6) Block out and rebound - then WALK IT UP!
OBJECTIVE: Play as if you were protecting an 8-point lead in the final minute. At that point in a game you don't want to play a fast pace and create more possessions and opportunities for the opponent to come back.
If a team did that for an entire half using 35 seconds and even assuming that the losing team didn't 'play along' and shot in their first 10 seconds, the team would have to shoot 100% just to score 40 points in the 2nd half. A more normal 50% and they score 20 points. Maybe the other team scores a few and you still win by a substantial margin.
In an attempt to handle those blowout situations, a youth basketball league based in southern California has implemented the following rules. This league, with good intentions, plays 5 periods and players must play in 2 of the first 4 periods, with the 5th period being free substitution. They also have this interesting addition in an attempt to keep scores closer.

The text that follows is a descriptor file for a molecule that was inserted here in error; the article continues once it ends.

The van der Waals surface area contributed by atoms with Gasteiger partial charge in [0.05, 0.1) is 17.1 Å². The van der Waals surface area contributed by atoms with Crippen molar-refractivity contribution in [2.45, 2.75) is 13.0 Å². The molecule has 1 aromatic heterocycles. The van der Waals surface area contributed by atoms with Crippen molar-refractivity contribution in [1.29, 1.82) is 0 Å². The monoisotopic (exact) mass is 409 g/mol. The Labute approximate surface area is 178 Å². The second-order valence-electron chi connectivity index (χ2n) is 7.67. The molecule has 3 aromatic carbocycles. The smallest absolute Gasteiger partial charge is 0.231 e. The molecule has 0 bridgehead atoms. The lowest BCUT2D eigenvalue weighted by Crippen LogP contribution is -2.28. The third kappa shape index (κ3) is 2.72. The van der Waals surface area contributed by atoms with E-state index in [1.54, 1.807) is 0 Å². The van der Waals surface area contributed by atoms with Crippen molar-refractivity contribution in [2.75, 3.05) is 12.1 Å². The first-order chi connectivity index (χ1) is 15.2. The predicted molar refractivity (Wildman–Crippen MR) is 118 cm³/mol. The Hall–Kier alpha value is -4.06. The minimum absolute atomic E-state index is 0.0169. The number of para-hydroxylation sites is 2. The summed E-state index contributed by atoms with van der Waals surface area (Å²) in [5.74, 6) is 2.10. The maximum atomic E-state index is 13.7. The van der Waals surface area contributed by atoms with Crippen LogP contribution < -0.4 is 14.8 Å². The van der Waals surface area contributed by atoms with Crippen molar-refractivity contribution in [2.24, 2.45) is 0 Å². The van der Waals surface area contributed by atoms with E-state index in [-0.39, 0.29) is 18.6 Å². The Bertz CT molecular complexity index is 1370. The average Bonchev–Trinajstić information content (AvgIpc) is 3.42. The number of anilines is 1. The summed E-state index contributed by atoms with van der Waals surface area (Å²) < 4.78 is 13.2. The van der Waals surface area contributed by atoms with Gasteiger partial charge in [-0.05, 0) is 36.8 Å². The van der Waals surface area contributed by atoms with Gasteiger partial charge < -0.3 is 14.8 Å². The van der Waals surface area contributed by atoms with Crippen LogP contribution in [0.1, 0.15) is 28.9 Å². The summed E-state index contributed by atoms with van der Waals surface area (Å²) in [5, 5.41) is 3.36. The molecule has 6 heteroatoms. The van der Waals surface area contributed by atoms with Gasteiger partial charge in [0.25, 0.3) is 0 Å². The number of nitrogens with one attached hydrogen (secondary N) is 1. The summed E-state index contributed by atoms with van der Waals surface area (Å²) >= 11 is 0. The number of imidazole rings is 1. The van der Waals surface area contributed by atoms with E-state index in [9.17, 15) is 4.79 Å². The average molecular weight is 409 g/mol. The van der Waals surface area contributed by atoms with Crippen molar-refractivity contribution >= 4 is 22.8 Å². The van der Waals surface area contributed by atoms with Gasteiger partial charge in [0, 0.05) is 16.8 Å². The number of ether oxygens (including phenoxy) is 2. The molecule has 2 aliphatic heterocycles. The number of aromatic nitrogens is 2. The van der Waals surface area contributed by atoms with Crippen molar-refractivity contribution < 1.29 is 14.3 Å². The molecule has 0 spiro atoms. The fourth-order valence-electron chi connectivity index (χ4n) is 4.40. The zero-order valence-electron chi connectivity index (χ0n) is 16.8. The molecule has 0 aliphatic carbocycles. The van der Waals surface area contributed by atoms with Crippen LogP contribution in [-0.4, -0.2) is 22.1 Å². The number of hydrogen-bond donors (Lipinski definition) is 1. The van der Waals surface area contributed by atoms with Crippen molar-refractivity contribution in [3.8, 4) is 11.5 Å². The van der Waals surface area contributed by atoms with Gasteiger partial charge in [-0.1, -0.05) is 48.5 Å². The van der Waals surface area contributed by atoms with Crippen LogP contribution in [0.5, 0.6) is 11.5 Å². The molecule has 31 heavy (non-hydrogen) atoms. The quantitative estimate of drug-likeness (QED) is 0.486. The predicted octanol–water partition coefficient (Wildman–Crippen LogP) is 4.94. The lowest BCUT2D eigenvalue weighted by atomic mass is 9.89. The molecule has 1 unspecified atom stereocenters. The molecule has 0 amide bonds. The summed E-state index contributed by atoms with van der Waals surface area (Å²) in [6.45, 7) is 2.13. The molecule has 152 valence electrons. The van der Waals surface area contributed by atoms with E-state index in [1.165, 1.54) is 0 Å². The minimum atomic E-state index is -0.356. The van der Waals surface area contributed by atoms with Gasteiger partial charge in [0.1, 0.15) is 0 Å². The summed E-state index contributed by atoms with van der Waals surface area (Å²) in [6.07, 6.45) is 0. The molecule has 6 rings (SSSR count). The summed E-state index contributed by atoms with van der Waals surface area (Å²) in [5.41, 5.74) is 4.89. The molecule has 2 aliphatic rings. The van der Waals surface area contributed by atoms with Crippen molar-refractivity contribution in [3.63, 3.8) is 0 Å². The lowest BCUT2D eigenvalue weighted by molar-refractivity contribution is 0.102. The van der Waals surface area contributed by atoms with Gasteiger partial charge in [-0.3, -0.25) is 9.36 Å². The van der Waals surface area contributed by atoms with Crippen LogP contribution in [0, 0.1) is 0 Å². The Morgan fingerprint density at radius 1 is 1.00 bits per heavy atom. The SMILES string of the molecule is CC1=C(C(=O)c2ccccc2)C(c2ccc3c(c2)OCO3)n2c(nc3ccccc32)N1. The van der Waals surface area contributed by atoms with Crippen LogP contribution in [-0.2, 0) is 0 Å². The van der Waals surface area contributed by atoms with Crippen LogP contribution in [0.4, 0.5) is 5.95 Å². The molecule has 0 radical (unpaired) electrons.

12.1 REMOVAL OF TOP PLAYERS - If the mercy rule is in effect at the start of, or any time during the 5th period, it is mandatory for the opposing coach to select a maximum of three (3) players to sit out the balance of the game or until the in the score of the game is 15 points or less. Eligible substitutes must be available and the removal of players cannot force a team to play with less than five (5) players.
I asked for some opinions of this rule and my friend Matt Grahn (who writes a GREAT blog "Matt Grahn's Basketball Coaching Workshop") sent me a note asking, "Has sportsmanship slipped to the point where it has to be mandated by rule?" My thoughts are the same. We shouldn't have to devise rules to "make" sportsmanship happen, we should educate coaches on doing the right thing because it's the right thing to do.
Positive Coaching Alliance trains Double-Goal Coaches® nationwide about the responsibility of striving to win while teaching life-lessons in order to develop Triple-Impact Competitors through establishing a positive culture, creating dynamic practices, and making the games meaningful for all who are involved. That should be a part of a youth coach's basic philosophy - not a mandated rule.